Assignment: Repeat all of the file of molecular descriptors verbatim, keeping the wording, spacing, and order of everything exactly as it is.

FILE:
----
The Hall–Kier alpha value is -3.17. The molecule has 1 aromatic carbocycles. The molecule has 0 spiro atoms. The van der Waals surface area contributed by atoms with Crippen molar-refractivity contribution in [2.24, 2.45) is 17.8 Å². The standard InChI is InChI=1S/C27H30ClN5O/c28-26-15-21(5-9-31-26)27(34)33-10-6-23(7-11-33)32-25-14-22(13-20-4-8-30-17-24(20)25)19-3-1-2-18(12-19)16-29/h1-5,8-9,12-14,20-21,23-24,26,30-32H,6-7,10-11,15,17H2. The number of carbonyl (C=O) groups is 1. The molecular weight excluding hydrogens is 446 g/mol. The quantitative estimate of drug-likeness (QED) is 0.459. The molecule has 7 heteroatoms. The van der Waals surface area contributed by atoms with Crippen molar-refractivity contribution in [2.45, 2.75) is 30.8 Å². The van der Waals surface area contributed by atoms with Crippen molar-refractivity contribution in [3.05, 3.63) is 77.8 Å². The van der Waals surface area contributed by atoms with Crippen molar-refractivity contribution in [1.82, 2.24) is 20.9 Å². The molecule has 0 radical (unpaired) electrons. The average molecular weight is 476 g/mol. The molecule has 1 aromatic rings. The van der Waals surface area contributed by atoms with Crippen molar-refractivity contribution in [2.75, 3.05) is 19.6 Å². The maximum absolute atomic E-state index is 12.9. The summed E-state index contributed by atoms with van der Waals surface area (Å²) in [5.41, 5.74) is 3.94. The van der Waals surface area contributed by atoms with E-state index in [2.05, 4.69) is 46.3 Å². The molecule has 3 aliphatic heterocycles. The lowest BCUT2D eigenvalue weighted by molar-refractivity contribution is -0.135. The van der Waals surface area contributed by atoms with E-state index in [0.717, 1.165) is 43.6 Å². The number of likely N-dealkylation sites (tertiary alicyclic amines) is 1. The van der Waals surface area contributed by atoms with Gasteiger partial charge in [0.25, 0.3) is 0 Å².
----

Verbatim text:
The Hall–Kier alpha value is -3.17. The molecule has 1 aromatic carbocycles. The molecule has 0 spiro atoms. The van der Waals surface area contributed by atoms with Crippen molar-refractivity contribution in [2.24, 2.45) is 17.8 Å². The standard InChI is InChI=1S/C27H30ClN5O/c28-26-15-21(5-9-31-26)27(34)33-10-6-23(7-11-33)32-25-14-22(13-20-4-8-30-17-24(20)25)19-3-1-2-18(12-19)16-29/h1-5,8-9,12-14,20-21,23-24,26,30-32H,6-7,10-11,15,17H2. The number of carbonyl (C=O) groups is 1. The molecular weight excluding hydrogens is 446 g/mol. The quantitative estimate of drug-likeness (QED) is 0.459. The molecule has 7 heteroatoms. The van der Waals surface area contributed by atoms with Crippen molar-refractivity contribution in [2.45, 2.75) is 30.8 Å². The van der Waals surface area contributed by atoms with Crippen molar-refractivity contribution in [3.05, 3.63) is 77.8 Å². The van der Waals surface area contributed by atoms with Crippen molar-refractivity contribution in [1.82, 2.24) is 20.9 Å². The molecule has 0 radical (unpaired) electrons. The average molecular weight is 476 g/mol. The molecule has 1 aromatic rings. The van der Waals surface area contributed by atoms with Crippen molar-refractivity contribution in [2.75, 3.05) is 19.6 Å². The maximum absolute atomic E-state index is 12.9. The summed E-state index contributed by atoms with van der Waals surface area (Å²) in [5.41, 5.74) is 3.94. The van der Waals surface area contributed by atoms with E-state index in [2.05, 4.69) is 46.3 Å². The molecule has 3 aliphatic heterocycles. The lowest BCUT2D eigenvalue weighted by molar-refractivity contribution is -0.135. The van der Waals surface area contributed by atoms with E-state index in [0.717, 1.165) is 43.6 Å². The number of likely N-dealkylation sites (tertiary alicyclic amines) is 1. The van der Waals surface area contributed by atoms with Gasteiger partial charge in [0.25, 0.3) is 0 Å².